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what's on my floor and how to remove it?

Posted by amaryllis52 (My Page) on
Fri, Jun 22, 12 at 12:32

Any ideas about what is on my kitchen floor and how (or whether) to remove it? I was planning to strip a kitchen floor down to a decent surface then put on peel & stick vinyl tiles. After taking off two layers of vinyl and adhesive, I thought I had a good enough surface but a local handyman says I should go down to the plywood underlayment and put 1/4" plywood over that.

-What is on the floor? The top layer is a thin material with a smooth surface, a blue backing, and a middle consisting of gray fibers like cardboard. This is glued to a lower layer of some rough material that crumbled when heated, with a cardboard-like backing. The handyman thinks I have 2 layers of old linoleum from the 1950s-60s, but I don't know.

-Do I have to remove this stuff? I thought I could put new tile on top of what I now have, since the old vinyl tile was stuck to it pretty well. The top layer is discolored but it's not sticky at all, though I would need to glue some of it down a little better and patch a bit. Maybe a floor primer would make it a decent surface? (Covering all with thin plywood isn't an option.)

-How do you remove this stuff? If I wanted to strip the remaining stuff (whatever it is), what's the best way?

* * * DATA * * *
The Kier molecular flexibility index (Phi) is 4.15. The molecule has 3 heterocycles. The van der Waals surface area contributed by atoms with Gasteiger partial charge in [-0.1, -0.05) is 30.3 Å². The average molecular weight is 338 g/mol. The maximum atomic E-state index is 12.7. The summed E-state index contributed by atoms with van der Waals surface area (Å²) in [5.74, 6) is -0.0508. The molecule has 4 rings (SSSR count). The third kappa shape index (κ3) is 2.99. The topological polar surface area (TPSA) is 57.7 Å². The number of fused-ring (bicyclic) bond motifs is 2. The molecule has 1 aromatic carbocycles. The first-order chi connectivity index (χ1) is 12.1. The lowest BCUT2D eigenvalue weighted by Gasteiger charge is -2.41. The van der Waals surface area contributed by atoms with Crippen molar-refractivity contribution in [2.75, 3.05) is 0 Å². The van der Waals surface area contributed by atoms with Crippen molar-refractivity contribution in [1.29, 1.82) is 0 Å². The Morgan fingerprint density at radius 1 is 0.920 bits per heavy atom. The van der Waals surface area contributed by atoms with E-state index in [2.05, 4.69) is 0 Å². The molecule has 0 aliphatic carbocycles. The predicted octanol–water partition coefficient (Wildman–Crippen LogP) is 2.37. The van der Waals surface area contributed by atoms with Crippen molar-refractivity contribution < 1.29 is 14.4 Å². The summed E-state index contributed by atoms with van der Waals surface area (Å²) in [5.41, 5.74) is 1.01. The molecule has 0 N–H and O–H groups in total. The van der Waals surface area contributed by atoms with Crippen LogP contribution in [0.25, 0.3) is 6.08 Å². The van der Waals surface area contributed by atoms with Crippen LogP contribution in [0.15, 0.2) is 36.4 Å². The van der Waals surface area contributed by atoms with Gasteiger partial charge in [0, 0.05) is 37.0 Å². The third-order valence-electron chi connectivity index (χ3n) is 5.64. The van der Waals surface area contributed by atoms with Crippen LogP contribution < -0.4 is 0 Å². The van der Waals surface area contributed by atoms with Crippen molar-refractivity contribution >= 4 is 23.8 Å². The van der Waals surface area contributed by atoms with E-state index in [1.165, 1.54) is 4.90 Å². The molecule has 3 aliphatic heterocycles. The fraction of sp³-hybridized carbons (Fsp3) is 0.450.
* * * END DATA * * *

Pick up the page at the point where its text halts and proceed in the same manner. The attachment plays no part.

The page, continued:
Thanks.


Follow-Up Postings:

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RE: what's on my floor and how to remove it?

BTW, that top layer covers the entire kitchen in two thin sheets, one about 6'x9', the other about 4'x9'.


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RE: what's on my floor and how to remove it?

Got a photo?


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RE: what's on my floor and how to remove it?

Some of those old floor coverings from the 50 and 60's are made with asbestos and should NOT be removed or disturbed in any way. Scraping and sanding can cause asbestos to become airborne and is dangerous to your health and the health of anyone nearby.

If your handyman does not know what this flooring is made of, then call in someone who can accurately identify the flooring in question. If it does contain asbestos, then you can likely add a layer of new subfloor over the top and start fresh, thus encapsulating the old flooring and not disturbing it. I highly suggest you take a look at the http://www.epa.gov/asbestos/ website to learn more about asbestos and how to deal with it properly.

Here is a link that might be useful: AbcCarpets.com


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